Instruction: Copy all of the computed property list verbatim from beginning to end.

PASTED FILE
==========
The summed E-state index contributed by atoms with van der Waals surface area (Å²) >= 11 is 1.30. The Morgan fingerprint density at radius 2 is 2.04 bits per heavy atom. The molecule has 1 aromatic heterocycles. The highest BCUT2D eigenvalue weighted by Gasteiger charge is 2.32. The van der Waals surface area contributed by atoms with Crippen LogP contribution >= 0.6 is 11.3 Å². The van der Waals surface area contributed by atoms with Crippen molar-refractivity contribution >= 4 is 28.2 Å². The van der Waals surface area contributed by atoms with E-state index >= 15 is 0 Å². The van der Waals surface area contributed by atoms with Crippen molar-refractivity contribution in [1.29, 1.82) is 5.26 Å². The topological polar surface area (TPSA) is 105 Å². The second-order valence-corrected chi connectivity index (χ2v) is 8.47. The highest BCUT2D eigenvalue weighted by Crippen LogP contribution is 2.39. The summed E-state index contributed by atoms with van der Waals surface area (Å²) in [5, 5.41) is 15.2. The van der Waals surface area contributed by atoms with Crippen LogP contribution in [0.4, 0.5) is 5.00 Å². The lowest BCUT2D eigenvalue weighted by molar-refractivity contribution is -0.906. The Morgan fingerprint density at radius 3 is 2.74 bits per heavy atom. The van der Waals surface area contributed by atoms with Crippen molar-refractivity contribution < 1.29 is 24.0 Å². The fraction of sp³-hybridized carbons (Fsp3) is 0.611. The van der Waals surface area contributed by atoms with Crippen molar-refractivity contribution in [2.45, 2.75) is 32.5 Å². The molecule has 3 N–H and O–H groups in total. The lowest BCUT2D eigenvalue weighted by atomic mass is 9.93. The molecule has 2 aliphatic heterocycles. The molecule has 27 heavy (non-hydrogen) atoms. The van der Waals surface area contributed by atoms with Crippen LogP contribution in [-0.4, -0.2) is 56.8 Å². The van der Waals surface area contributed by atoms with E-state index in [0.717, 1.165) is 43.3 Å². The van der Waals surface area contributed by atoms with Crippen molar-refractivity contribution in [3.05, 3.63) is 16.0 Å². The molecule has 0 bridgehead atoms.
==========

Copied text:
The summed E-state index contributed by atoms with van der Waals surface area (Å²) >= 11 is 1.30. The Morgan fingerprint density at radius 2 is 2.04 bits per heavy atom. The molecule has 1 aromatic heterocycles. The highest BCUT2D eigenvalue weighted by Gasteiger charge is 2.32. The van der Waals surface area contributed by atoms with Crippen LogP contribution >= 0.6 is 11.3 Å². The van der Waals surface area contributed by atoms with Crippen molar-refractivity contribution >= 4 is 28.2 Å². The van der Waals surface area contributed by atoms with E-state index >= 15 is 0 Å². The van der Waals surface area contributed by atoms with Crippen molar-refractivity contribution in [1.29, 1.82) is 5.26 Å². The topological polar surface area (TPSA) is 105 Å². The second-order valence-corrected chi connectivity index (χ2v) is 8.47. The highest BCUT2D eigenvalue weighted by Crippen LogP contribution is 2.39. The summed E-state index contributed by atoms with van der Waals surface area (Å²) in [5, 5.41) is 15.2. The van der Waals surface area contributed by atoms with Crippen LogP contribution in [0.4, 0.5) is 5.00 Å². The lowest BCUT2D eigenvalue weighted by molar-refractivity contribution is -0.906. The Morgan fingerprint density at radius 3 is 2.74 bits per heavy atom. The van der Waals surface area contributed by atoms with Crippen molar-refractivity contribution < 1.29 is 24.0 Å². The fraction of sp³-hybridized carbons (Fsp3) is 0.611. The van der Waals surface area contributed by atoms with Crippen molar-refractivity contribution in [2.45, 2.75) is 32.5 Å². The molecule has 3 N–H and O–H groups in total. The lowest BCUT2D eigenvalue weighted by atomic mass is 9.93. The molecule has 2 aliphatic heterocycles. The molecule has 27 heavy (non-hydrogen) atoms. The van der Waals surface area contributed by atoms with Crippen LogP contribution in [-0.4, -0.2) is 56.8 Å². The van der Waals surface area contributed by atoms with E-state index in [0.717, 1.165) is 43.3 Å². The van der Waals surface area contributed by atoms with Crippen molar-refractivity contribution in [3.05, 3.63) is 16.0 Å². The molecule has 0 bridgehead atoms.